Red Hat's Big Developer Program Plan
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Red Hat has entered into what its calling a partnership with privately held tools vendor Exadel. The deal calls for three Exadel products to be open sourced and rebranded as Red Hat products and is all part of a bigger plan that will culminate this summer in a new Red Hat Developer Program.
Exadel's RichFaces and Ajax4jsf will move over to Red Hat's JBoss.org collaborative development site and be renamed as JBoss RichFaces and JBoss Ajx4jsf. The two projects are frameworks for building Ajax applications on top of Java Server Faces technologies.
Exadel Studio Pro, which is an Eclipse-based integrated development environment (IDE), will be open sourced under the GPL and be renamed Red Hat Developer Studio. Red Hat is also moving the projects to JBoss.org in order to help build specific tooling around JBoss technology.
Donna Burke, vice president of marketing and product line management at Exadel, declined to comment on any financial aspects of the new partnership. Burke did, however, tell internetnews.com that the deal is a very important one for both parties.
Burke also noted that Exadel would continue to provide professional services for the three products, although Red Hat will now take the lead in determining the roadmap and direction where the projects go as well as hosting them at JBoss.org.
All three of the Exadel projects are being made available under open source licenses, with RichFaces and Ajax4jsf under the LGPL immediately and Studio Pro under GPL later this year.
Bryan Che, product manager at Red Hat, noted that Eclipse-based tools typically involve a mix of open source with proprietary value adds on top. What Red Hat is doing is providing the value add but maintaining it in open source with the GPL.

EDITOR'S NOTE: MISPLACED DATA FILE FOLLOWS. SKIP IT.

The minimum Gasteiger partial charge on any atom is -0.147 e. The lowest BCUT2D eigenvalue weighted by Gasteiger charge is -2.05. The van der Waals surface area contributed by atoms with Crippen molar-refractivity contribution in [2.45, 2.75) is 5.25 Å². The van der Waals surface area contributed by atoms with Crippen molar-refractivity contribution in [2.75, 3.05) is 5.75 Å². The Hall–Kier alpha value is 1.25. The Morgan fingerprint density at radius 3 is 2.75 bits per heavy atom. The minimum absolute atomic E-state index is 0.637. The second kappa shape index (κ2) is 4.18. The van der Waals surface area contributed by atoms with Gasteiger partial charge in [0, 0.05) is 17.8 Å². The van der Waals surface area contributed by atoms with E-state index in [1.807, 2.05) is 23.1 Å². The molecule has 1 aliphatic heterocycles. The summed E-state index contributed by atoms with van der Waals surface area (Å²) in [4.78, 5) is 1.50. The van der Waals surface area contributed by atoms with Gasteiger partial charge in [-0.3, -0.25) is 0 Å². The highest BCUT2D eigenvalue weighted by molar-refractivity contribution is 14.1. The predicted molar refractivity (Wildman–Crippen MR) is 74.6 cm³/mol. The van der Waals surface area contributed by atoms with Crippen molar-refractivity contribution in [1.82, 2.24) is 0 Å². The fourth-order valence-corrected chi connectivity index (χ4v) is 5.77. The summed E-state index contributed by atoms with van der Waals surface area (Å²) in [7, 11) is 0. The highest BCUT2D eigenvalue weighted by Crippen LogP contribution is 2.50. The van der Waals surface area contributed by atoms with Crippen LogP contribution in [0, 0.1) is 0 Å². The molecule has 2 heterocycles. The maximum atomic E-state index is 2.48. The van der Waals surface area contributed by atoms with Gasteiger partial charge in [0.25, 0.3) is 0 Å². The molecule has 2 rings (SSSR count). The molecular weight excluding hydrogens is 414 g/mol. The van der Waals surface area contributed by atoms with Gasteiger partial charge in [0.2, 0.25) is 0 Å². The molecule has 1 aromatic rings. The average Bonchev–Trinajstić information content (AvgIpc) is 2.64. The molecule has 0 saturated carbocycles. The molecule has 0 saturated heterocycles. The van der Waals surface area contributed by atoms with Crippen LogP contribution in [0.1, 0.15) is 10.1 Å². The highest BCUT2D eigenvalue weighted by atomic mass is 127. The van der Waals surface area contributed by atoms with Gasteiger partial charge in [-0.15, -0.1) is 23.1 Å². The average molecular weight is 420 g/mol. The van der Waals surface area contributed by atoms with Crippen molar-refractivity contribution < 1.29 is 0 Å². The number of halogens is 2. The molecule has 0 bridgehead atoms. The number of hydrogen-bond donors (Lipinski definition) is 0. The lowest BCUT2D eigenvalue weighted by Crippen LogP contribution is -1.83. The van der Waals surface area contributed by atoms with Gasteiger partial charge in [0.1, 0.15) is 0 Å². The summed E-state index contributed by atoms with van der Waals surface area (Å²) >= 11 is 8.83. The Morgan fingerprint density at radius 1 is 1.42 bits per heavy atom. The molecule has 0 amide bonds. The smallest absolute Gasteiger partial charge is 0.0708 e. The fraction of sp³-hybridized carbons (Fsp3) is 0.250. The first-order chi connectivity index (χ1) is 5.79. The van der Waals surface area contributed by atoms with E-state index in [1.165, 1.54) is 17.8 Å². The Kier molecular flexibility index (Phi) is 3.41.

"We chose the GPL because we want to be able to protect the project and to make sure the value remains in open source," Che told internetnews.com.
Under the GPL, which is a reciprocal license, any changes made to an application need to be contributed back to the community. With a non-reciprocal license like the Eclipse Public License, there is no such requirement.
The Studio product will take longer to open source due to the amount of code involved in the project, Che noted. Which will work out well for Red Hat since it is planning on having the new Red Hat Developer Studio as a key component of a new developer program that will roll out this summer.
Che explained that the new Red Hat Developer Program will be a subscription-based service that will provide Red Hat Developer Studio, JBoss middleware and other related developer components. Support and educational items will also be part of the mix.
Though Che was unable to provide a firm date for the launch of the Red Hat Developer Program, he did admit that a good target to hit would be for it to be released at Red Hat's Summit event May 9-11 in San Diego.